In a precedent-setting decision, the Fifth District Court of Appeal has upheld two key aspects of the 2014 environmental impact report for a refinery expansion project. Association of Irritated Residents v. Kern County Board of Supervisors No. F073892 (5th Dist., Nov. 21, 2017). First, the court approved the use of 2007 operating data for the refinery as part of the baseline environmental condition, even though the EIR’s notice of preparation was not issued until 2013. Second, the court held, on a matter of first impression, that compliance with California’s cap-and-trade program showed the project’s climate change impact would be less than significant. However, the court also found that the EIR erroneously concluded that federal law preempted CEQA review of certain environmental impacts of off-site rail activities, and thus failed to disclose and analyze these impacts; accordingly, the court overturned the county’s certification of the EIR.

Kern County Refinery

The Proposed Refinery Expansion

Kern County approved a project to modify an oil refinery in Bakersfield. The refinery began operation in 1932 and was operating under air district permits that allowed processing of 70,000 barrels per day of crude oil and other hydrocarbons. In 2013, the new owner of the refinery proposed modifications to enable the refinery to process a greater variety of crude oils, including Bakken crude oil from North Dakota. The project did not propose an increase in the refinery’s 70,000 barrels per day capacity, but in addition to the refinery modifications, it proposed expanding existing rail transfer and storage facilities to allow offloading an average of 150,000 barrels per day from two unit trains; the balance of unloaded crude would be sent to other refineries.

The project was controversial because it would increase transport of Bakken crude, which is generally more volatile than other crude oils. The EIR described safety concerns with transporting crude by rail, including reference to several high-profile train accidents in recent years. Project opponents sued, alleging the EIR violated CEQA in numerous respects. The published portion of the court of appeal’s opinion addresses three of these challenges.

Substantial Evidence Supported the EIR’s Use of the Last Year of Full Refinery Operations for the Project Baseline

The court first addressed the county’s approach to establishing a baseline for review of the proposed project’s environmental impacts. The EIR generally used a baseline of environmental conditions as of 2013, when the Notice of Preparation was issued for the project’s EIR. However, to describe the baseline for refinery operations, the EIR adjusted the existing environmental conditions “to the extent necessary to reflect an operating refinery” and presented throughput data for 2007, which was the refinery’s last full year of operation prior to a bankruptcy, refinery shutdown, and subsequent reduced operations that did not include crude oil processing. Petitioners challenged this deviation from CEQA’s “normal” approach to establishing a project baseline.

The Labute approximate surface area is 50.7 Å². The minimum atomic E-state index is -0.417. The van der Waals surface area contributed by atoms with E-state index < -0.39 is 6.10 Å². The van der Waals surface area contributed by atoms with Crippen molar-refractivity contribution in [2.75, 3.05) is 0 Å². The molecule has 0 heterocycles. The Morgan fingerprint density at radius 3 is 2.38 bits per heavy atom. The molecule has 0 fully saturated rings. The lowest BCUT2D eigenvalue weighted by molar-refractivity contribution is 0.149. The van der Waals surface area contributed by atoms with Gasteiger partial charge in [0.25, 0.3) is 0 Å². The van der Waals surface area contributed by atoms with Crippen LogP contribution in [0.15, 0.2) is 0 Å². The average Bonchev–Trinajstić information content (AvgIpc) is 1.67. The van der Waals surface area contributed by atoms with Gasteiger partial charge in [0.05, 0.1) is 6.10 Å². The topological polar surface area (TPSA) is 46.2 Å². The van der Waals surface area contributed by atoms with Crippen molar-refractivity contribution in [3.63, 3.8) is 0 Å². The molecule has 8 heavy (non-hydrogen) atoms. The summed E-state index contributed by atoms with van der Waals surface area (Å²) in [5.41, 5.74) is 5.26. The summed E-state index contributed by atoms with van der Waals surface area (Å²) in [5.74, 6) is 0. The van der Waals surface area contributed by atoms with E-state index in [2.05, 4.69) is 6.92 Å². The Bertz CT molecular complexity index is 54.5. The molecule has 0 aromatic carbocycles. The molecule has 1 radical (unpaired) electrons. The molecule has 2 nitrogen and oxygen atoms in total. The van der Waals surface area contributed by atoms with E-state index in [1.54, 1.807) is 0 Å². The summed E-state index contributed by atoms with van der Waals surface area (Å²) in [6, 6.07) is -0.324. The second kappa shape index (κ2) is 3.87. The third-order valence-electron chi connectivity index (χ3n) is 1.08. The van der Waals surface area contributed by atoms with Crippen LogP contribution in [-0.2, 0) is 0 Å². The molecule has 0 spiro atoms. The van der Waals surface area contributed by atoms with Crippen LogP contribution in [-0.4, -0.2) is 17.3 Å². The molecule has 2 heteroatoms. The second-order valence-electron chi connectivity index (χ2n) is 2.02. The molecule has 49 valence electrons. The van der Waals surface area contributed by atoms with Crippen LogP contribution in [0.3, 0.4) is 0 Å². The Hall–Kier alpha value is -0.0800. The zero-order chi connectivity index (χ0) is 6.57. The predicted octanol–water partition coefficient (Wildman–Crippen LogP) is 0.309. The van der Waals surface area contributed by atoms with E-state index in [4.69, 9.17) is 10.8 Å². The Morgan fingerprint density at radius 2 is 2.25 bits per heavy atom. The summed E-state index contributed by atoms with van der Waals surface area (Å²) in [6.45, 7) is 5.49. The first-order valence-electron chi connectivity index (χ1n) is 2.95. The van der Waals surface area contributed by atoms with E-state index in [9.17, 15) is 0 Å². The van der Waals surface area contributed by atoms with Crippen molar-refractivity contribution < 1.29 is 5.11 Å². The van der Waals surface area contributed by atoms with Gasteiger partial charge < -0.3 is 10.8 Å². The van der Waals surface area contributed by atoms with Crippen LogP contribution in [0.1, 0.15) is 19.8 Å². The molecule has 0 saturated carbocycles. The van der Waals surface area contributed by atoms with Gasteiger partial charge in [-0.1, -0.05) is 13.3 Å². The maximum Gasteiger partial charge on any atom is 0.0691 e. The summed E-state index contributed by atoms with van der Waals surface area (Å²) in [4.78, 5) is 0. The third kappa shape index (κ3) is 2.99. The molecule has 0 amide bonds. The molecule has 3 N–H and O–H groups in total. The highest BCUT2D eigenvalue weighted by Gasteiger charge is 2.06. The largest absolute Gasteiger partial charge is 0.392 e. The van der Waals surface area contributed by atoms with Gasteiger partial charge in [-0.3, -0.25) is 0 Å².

The court first upheld the county’s finding that existing physical conditions included an operating refinery. Substantial evidence established that refinery operations of up to 70,000 barrels a day had been approved by permits and entitlements still in effect, and that these operations had been the subject of prior CEQA reviews. Furthermore, the refinery was entitled to begin processing crude oil again regardless of the project proposal under consideration.

Second, the court addressed the county’s choice of 2007 as the realistic measure of the baseline physical conditions created by the refinery’s operations. It noted that the refinery’s maximum permitted operation (70,000 barrels per day under existing permits) would have been an inappropriate baseline since that maximum was rarely, if ever, achieved in practice. Instead, 2007 data (60,389 barrels per day) reasonably represented actual refinery operations and was adequately presented by the county as a conservative estimate, given that the average throughput between 2001 and 2008 (when the refinery was fully operational and crude oil was being refined) was slightly higher than the 2007 number.

Cap-and-Trade Compliance Shows Project Would Not Cause Significant Climate Change Impact